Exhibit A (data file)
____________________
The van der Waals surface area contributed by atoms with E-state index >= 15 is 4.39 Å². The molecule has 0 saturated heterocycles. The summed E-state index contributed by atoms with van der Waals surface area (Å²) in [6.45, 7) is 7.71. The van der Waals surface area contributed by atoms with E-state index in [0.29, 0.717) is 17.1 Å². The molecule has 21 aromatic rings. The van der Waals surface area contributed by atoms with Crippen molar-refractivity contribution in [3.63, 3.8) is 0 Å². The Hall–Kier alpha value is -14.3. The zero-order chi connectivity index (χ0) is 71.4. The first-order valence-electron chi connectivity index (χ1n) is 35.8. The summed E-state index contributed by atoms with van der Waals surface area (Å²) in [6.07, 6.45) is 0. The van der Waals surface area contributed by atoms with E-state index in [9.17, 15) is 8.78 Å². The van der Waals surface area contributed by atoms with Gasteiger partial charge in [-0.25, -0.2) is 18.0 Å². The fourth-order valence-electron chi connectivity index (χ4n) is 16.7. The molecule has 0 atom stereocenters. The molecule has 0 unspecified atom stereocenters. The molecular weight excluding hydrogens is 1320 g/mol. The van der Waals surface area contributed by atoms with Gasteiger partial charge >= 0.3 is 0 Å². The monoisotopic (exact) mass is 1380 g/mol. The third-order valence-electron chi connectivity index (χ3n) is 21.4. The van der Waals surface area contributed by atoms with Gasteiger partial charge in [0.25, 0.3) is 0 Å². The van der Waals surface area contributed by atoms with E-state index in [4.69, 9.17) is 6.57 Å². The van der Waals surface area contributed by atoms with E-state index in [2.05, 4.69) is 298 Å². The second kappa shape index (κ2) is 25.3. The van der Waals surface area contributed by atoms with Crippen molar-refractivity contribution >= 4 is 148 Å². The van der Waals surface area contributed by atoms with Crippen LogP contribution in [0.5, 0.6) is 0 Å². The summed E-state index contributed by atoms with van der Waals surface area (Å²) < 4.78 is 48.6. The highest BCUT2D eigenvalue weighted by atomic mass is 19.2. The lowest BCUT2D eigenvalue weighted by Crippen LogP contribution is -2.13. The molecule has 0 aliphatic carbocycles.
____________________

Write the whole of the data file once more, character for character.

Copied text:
The van der Waals surface area contributed by atoms with E-state index >= 15 is 4.39 Å². The molecule has 0 saturated heterocycles. The summed E-state index contributed by atoms with van der Waals surface area (Å²) in [6.45, 7) is 7.71. The van der Waals surface area contributed by atoms with E-state index in [0.29, 0.717) is 17.1 Å². The molecule has 21 aromatic rings. The van der Waals surface area contributed by atoms with Crippen molar-refractivity contribution in [3.63, 3.8) is 0 Å². The Hall–Kier alpha value is -14.3. The zero-order chi connectivity index (χ0) is 71.4. The first-order valence-electron chi connectivity index (χ1n) is 35.8. The summed E-state index contributed by atoms with van der Waals surface area (Å²) in [6.07, 6.45) is 0. The van der Waals surface area contributed by atoms with E-state index in [9.17, 15) is 8.78 Å². The van der Waals surface area contributed by atoms with Gasteiger partial charge in [-0.25, -0.2) is 18.0 Å². The fourth-order valence-electron chi connectivity index (χ4n) is 16.7. The molecule has 0 atom stereocenters. The molecule has 0 unspecified atom stereocenters. The molecular weight excluding hydrogens is 1320 g/mol. The van der Waals surface area contributed by atoms with Gasteiger partial charge >= 0.3 is 0 Å². The monoisotopic (exact) mass is 1380 g/mol. The third-order valence-electron chi connectivity index (χ3n) is 21.4. The van der Waals surface area contributed by atoms with Gasteiger partial charge in [0.25, 0.3) is 0 Å². The van der Waals surface area contributed by atoms with E-state index in [4.69, 9.17) is 6.57 Å². The van der Waals surface area contributed by atoms with E-state index in [2.05, 4.69) is 298 Å². The second kappa shape index (κ2) is 25.3. The van der Waals surface area contributed by atoms with Crippen molar-refractivity contribution >= 4 is 148 Å². The van der Waals surface area contributed by atoms with Crippen LogP contribution in [0.5, 0.6) is 0 Å². The summed E-state index contributed by atoms with van der Waals surface area (Å²) < 4.78 is 48.6. The highest BCUT2D eigenvalue weighted by atomic mass is 19.2. The lowest BCUT2D eigenvalue weighted by Crippen LogP contribution is -2.13. The molecule has 0 aliphatic carbocycles.